picking stocks by graph database (part 2: machine learning)

In our last post, we demonstrated a graph database created to enable study of the stock market, particularly the study of causality relationships.

So how to proceed from there? At this stage we want to pick winning stocks, not write an academic paper, so our focus turns toward practical machine learning.

Source Data

We start with daily historical price information for every stock traded on the Nasdaq, NYSE, and AMEX exchanges from 2000 to late July 2017.

Finding the Trigger

Given that the database contains Granger causality relationships between daily changes in volume in one stock and daily changes in adjusted close price for another stock, we searched the historical data for dates with a daily percent increase in volume of 500,000. We hypothesized that these signals will indicate a two day increase in adjusted close price for some stocks in our database.


Given such a signal at day n-1 for stock X, we built a model to predict whether a substantial increase in adjusted closing price will occur between day n and day n+1 for stock Y, where the database shows that volume change in X granger causes adjusted close price change in Y two days later.

Used the following variables:

  • “Influence score” (more on this below)
  • Lags 1-6 of the percent change in adjusted close price for the stock being predicted
  • Percent of 52-week, 12-week, and 4-week highs for the stock being predicted
  • Weekday

“Influence Score”

The influence score captures information about the movements in volume in stocks where these movements Granger cause adjusted close price movement for the stock under consideration. For each influencing stock, we calculate:

  • Spearman’s R for 365 days for the adjusted close (of the stock under consideration) and the volume for the influencing stock. We lag the volume series to account for the Granger causality. Non-statistically significant results are set to zero. The procedure gives us an estimate of the sign of the relationship, which Granger causality does not.
  • Log base-10 of the Granger causality p-value. This gives the strength of the relationship.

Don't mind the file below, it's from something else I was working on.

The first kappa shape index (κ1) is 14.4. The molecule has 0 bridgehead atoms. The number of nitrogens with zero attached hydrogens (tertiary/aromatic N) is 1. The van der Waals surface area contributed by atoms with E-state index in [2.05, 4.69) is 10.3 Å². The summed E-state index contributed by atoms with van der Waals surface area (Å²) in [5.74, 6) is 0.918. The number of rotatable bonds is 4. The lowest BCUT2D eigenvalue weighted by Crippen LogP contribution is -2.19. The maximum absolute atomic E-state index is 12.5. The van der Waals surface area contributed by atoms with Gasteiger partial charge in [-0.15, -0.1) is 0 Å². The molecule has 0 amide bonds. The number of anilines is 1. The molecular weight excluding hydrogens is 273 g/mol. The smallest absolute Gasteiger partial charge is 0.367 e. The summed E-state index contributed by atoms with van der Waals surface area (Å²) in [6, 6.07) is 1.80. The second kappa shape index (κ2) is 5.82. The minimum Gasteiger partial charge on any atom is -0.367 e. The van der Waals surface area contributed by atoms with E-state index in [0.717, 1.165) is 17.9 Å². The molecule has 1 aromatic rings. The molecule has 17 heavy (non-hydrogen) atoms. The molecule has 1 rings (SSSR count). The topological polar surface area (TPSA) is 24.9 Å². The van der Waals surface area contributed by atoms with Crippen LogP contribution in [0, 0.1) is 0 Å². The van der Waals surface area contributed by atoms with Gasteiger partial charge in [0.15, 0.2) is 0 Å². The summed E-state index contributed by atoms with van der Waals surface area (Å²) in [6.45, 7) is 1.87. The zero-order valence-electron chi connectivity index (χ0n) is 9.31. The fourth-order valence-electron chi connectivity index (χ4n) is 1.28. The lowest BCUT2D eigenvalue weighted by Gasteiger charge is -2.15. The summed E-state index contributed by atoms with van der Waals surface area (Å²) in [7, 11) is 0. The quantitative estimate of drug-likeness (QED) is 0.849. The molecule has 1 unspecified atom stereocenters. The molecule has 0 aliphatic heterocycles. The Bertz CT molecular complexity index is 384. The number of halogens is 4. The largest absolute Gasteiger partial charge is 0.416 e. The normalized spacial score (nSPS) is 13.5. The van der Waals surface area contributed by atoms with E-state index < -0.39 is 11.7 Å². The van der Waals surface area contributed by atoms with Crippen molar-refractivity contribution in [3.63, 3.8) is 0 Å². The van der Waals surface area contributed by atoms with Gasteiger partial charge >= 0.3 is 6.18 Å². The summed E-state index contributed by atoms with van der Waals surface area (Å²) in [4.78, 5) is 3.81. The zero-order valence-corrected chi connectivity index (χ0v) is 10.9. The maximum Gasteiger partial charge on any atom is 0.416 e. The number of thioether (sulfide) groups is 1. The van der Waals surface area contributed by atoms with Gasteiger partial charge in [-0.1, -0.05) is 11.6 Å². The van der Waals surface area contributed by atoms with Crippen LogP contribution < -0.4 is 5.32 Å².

• The last difference in volume for the influencing stock.
  • That stock’s score: (-1 * log(Granger causality p-value, 10)) * (Spearman’s R) * (Last Difference)

We collect all the scores for each influencing stock and compute the minimum, 25th percentile, 50th percentile, 75th percentile, and maximum. These values then are included in the statistical model. We also include the difference between the mean and median of this list and the length of this list.


To classify, we take changes in adjusted closing price for stock Y between day n and n+1 and calculate the 95th percentile. Consider values above this threshold “good”. Similarly, we consider values below the 40th percentile “bad”, discarding the middle. This results in “bad” cases with fractional or no loss in money between days n and n+1, and “good” cases with gains of over 5%. (This is for a model for buying stock, we use 5% and 60% for producing a model for shorting stocks).

We employ LIBSVM [1] to build a support vector machine model. “Tune” the parameters using their “grid.py” program to choose them well:

Feature Importance

To discover which features matter the most, we run random forest classification on the data and plot the relative feature importances:

Machine Learning Results

Perform five-fold cross-validation with the SVM model 100 times and plot a histogram of the area under the ROC curve to test consistency (this is for the stock shorting model):

A representative ROC curve from one of these cross-validation iterations:

Not too happy with the results. However, the results bias enough toward positive selection that we proceeded to train against the full data set with the intention to trade using the model’s predictions.

Practical Results

We’ll test this with actual money soon and get back to you.

Web Interface and Automation

To enable practical use of the model, we wrote a web tool that reports daily (sorted) model scores:

We also plan to automate trading based on this model to remove the risk of “emotional” trading.

Ideas On How To Improve the Model

  1. Improve the method for combining multiple influencing stocks (in the causal network) into one “influence score”.
  2. Add a dummy variable indicating whether we are in the month of October, since October is a well known month for stock market turbulence. We’d consider adding all the months but need to keep variable number down.
  3. But maybe instead of month, indicate quarter in the year with a categorical variable…
  4. …and whether we are at the beginning, middle, or end of the quarter.
  5. Add features related to the candlestick on the day prior to the trade.
  6. Add relative strength index.
  7. Add accumulation/distribution line.
  8. Maybe do something with the volume trend in the stock being predicted.


  1. Chih-Chung Chang and Chih-Jen Lin, LIBSVM : a library for support vector machines. ACM Transactions on Intelligent Systems and Technology, 2:27:1–27:27, 2011. Software available at http://www.csie.ntu.edu.tw/~cjlin/libsvm

Post Author: badassdatascience

Leave a Reply

Your email address will not be published.